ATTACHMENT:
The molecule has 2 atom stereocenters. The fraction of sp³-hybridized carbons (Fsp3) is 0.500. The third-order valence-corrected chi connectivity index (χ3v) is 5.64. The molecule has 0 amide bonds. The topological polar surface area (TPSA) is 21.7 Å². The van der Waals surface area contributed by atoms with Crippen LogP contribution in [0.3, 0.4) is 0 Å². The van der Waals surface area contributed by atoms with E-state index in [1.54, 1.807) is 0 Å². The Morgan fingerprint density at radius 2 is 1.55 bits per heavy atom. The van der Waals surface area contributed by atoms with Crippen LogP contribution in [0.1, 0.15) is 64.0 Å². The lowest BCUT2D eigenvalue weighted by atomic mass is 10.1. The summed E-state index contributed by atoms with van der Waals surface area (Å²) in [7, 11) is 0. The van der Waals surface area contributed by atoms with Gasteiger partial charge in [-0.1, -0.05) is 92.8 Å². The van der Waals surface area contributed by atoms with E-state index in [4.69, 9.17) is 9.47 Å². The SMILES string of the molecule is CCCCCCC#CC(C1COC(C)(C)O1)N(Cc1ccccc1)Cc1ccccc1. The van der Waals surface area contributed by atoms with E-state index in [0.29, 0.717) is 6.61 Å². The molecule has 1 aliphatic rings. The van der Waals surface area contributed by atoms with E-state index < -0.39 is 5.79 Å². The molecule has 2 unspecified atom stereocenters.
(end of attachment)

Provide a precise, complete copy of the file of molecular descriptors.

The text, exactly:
The molecule has 2 atom stereocenters. The fraction of sp³-hybridized carbons (Fsp3) is 0.500. The third-order valence-corrected chi connectivity index (χ3v) is 5.64. The molecule has 0 amide bonds. The topological polar surface area (TPSA) is 21.7 Å². The van der Waals surface area contributed by atoms with Crippen LogP contribution in [0.3, 0.4) is 0 Å². The van der Waals surface area contributed by atoms with E-state index in [1.54, 1.807) is 0 Å². The Morgan fingerprint density at radius 2 is 1.55 bits per heavy atom. The van der Waals surface area contributed by atoms with Crippen LogP contribution in [0.1, 0.15) is 64.0 Å². The lowest BCUT2D eigenvalue weighted by atomic mass is 10.1. The summed E-state index contributed by atoms with van der Waals surface area (Å²) in [7, 11) is 0. The van der Waals surface area contributed by atoms with Gasteiger partial charge in [-0.1, -0.05) is 92.8 Å². The van der Waals surface area contributed by atoms with E-state index in [4.69, 9.17) is 9.47 Å². The SMILES string of the molecule is CCCCCCC#CC(C1COC(C)(C)O1)N(Cc1ccccc1)Cc1ccccc1. The van der Waals surface area contributed by atoms with E-state index in [0.29, 0.717) is 6.61 Å². The molecule has 1 aliphatic rings. The van der Waals surface area contributed by atoms with E-state index < -0.39 is 5.79 Å². The molecule has 2 unspecified atom stereocenters.